From the outside, the new winery resembles a typical Virginia farmhouse, a tribute to the region’s agricultural tradition. Step inside the doors, however, and you enter a modernist concrete-and-glass temple to wine. A silo, illuminated from within at night, serves by day as a skylight and centerpiece over a stairway from the entrance to the working level, underground and built into the hillside under the vineyard. There is no tasting room full of winy tchotchkes to welcome the weekend visitor. Radiating outward like spokes in a wheel are a fermenting room with stainless-steel vats, another with a bottling line, a barrel-aging room and one for bottles stacked in bins. It all seems small and rather modest for a winery with grand ambitions.
On a warm, springlike afternoon in early March, I joined de Vink and his cellar master, Joshua Grainer (who also apprenticed at Linden), and their French consultants, viticulturist Jean-Philippe Roby and oenologist Eric Boissenot, in the winery’s laboratory as they blended the 2010 wines. This was Boissenot’s first visit to Virginia, having blended de Vink’s 2008 and 2009 wines from samples sent to France. As a “flying winemaker,” the shy Boissenot is not a media darling like Michel Rolland or Stephane Derenoncourt, both of whom already work in Virginia. But he is revered in Bordeaux because, along with his father, Jacques, he consults for four of the five first-growth chateaux, among a host of other illustrious clients.
The tap of pipette against beaker alternated with the splat of wine spit into the stainless-steel sink as Boissenot worked intently through 27 bottles coded by grape variety and vineyard block. Then he poured out four samples for his clients to taste. The blend chosen for the RdV 2010 was cabernet sauvignon and merlot; the cabernet franc and petit verdot were relegated to a second cuvee, called Rendezvous. Grainer said the wines will be blended and put into barrels for aging, to be released in two years.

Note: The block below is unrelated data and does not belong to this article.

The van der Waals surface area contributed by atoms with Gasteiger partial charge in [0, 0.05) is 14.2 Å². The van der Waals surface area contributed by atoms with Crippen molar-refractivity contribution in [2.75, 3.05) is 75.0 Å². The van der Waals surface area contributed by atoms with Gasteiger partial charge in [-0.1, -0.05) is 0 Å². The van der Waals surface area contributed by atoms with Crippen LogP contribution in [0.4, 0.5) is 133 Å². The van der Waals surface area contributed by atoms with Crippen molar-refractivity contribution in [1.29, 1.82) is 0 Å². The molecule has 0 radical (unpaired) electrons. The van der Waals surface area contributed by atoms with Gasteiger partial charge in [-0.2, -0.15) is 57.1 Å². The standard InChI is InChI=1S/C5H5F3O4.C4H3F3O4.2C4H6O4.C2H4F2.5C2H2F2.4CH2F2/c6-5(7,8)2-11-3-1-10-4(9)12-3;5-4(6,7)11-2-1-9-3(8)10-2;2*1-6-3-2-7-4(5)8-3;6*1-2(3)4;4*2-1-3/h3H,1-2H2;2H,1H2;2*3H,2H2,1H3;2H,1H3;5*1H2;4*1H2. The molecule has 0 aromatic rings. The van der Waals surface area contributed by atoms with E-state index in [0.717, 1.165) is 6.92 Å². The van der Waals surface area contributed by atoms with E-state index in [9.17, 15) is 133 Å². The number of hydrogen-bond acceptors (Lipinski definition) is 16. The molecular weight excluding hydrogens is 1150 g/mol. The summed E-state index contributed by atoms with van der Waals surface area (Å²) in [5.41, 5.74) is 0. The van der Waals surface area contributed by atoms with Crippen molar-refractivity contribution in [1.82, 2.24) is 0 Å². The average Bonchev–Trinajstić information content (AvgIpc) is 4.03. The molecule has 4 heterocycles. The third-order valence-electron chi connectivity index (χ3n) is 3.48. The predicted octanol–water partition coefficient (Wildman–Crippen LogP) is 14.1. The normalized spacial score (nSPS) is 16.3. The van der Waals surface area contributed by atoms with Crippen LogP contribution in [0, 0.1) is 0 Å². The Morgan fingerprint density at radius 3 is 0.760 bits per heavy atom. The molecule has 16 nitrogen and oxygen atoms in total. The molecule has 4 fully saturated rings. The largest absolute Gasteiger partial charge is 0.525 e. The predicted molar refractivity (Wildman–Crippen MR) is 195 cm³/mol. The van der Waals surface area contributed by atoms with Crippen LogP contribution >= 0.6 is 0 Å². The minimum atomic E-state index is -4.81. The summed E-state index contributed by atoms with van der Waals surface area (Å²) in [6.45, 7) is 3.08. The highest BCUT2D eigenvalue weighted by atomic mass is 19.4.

Boissenot said that he was impressed with the quality of the 2008s and that the wines have improved each year. “It is important to know that you can make an exceptional wine in this part of the world, and he is doing it because of his passion and attention to detail,” Boissenot said.
A decade after embarking on his adventure, de Vink is about to release his first wines. The 2008 harvest — only the third leaf of his very young vines — produced a mere 600 cases. He intends to sell less than two-thirds of that, including about 170 cases of the RdV at $88 a bottle and 200 cases of Rendezvous at $55. The rest, which de Vink decided was not at the level of quality he wanted, he has bottled to give to relatives and friends. Sales will be by mailing list, in high-end restaurants and via small groups of wine buyers by appointment.
Will the market accept a Virginia wine that costs nearly $90? De Vink plans to use comparative tastings to win over skeptics.
“Maybe it’s the pioneer spirit,” he said. “You tell me it’s impossible to make a world-class red wine in Virginia, and I say, well, let me show you. I want people to say, ‘Look what we have in our back yard: a winery that can compete with Napa and Bordeaux.’ I want people to taste the wine against the best of California and France and say we’re in the game.”
To test de Vink’s confidence that a comparative tasting of the RdV against leading wines from California and Bordeaux can build his market, I duplicated the tasting he’d organized for me, using purchased bottles of the 2006 Montrose and 2007 Dominus and a sample he provided of the 2008 RdV. I recruited a high-power lineup of palates: Kathryn Morgan, head sommelier at Michel Richard Citronelle and the area’s only certified master sommelier; Jay Youmans, wine educator and the area’s only master of wine; Mark Wessels, Bordeaux buyer at MacArthur Beverages; and Panos Kakaviatos, a freelance writer for Decanter magazine and other publications. I did not tell them what they were tasting.
All four tasters expressed a preference for the Montrose, but they agreed that the RdV belonged in its company, and they generally preferred it over the Dominus. Morgan even rated the RdV as probably the best of the bunch if cellared to drink 10 years from now and as most appealing to customers with “New World palates.” But the four were also unanimous in their prediction that consumers will have a hard time swallowing a $90 Virginia wine that does not have a track record, especially when they can buy a classed-growth Bordeaux for about the same price.
“It’s going to be a hard sell,” Wessels predicted.
“The wine’s worth it, but the question is, will he get it?” Youmans said. “Is this cult-wine quality? No doubt about it.”
What do you think of Virginia wine? Share your thoughts with Dave McIntyre, who will join the Free Range live chat on March 16 at noon.